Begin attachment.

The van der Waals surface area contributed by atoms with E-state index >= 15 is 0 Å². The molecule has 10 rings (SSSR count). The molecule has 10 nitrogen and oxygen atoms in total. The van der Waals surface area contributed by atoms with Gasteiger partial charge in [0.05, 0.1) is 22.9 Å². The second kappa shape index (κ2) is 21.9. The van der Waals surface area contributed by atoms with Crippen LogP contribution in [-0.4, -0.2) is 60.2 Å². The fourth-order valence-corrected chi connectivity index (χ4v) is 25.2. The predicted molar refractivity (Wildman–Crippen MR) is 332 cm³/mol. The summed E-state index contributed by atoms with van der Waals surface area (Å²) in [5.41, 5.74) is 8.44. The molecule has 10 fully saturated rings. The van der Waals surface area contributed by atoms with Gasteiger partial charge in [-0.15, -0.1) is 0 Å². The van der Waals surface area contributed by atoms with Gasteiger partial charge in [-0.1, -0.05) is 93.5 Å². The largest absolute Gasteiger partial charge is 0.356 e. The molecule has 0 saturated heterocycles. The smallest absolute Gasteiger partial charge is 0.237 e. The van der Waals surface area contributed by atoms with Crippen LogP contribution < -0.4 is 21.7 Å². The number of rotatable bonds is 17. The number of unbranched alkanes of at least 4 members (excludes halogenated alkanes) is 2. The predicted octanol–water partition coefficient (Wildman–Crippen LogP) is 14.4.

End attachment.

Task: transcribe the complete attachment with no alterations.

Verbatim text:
The van der Waals surface area contributed by atoms with E-state index >= 15 is 0 Å². The molecule has 10 rings (SSSR count). The molecule has 10 nitrogen and oxygen atoms in total. The van der Waals surface area contributed by atoms with Gasteiger partial charge in [0.05, 0.1) is 22.9 Å². The second kappa shape index (κ2) is 21.9. The van der Waals surface area contributed by atoms with Crippen LogP contribution in [-0.4, -0.2) is 60.2 Å². The fourth-order valence-corrected chi connectivity index (χ4v) is 25.2. The predicted molar refractivity (Wildman–Crippen MR) is 332 cm³/mol. The summed E-state index contributed by atoms with van der Waals surface area (Å²) in [5.41, 5.74) is 8.44. The molecule has 10 fully saturated rings. The van der Waals surface area contributed by atoms with Gasteiger partial charge in [-0.15, -0.1) is 0 Å². The van der Waals surface area contributed by atoms with Gasteiger partial charge in [-0.1, -0.05) is 93.5 Å². The largest absolute Gasteiger partial charge is 0.356 e. The molecule has 0 saturated heterocycles. The smallest absolute Gasteiger partial charge is 0.237 e. The van der Waals surface area contributed by atoms with Crippen LogP contribution < -0.4 is 21.7 Å². The number of rotatable bonds is 17. The number of unbranched alkanes of at least 4 members (excludes halogenated alkanes) is 2. The predicted octanol–water partition coefficient (Wildman–Crippen LogP) is 14.4.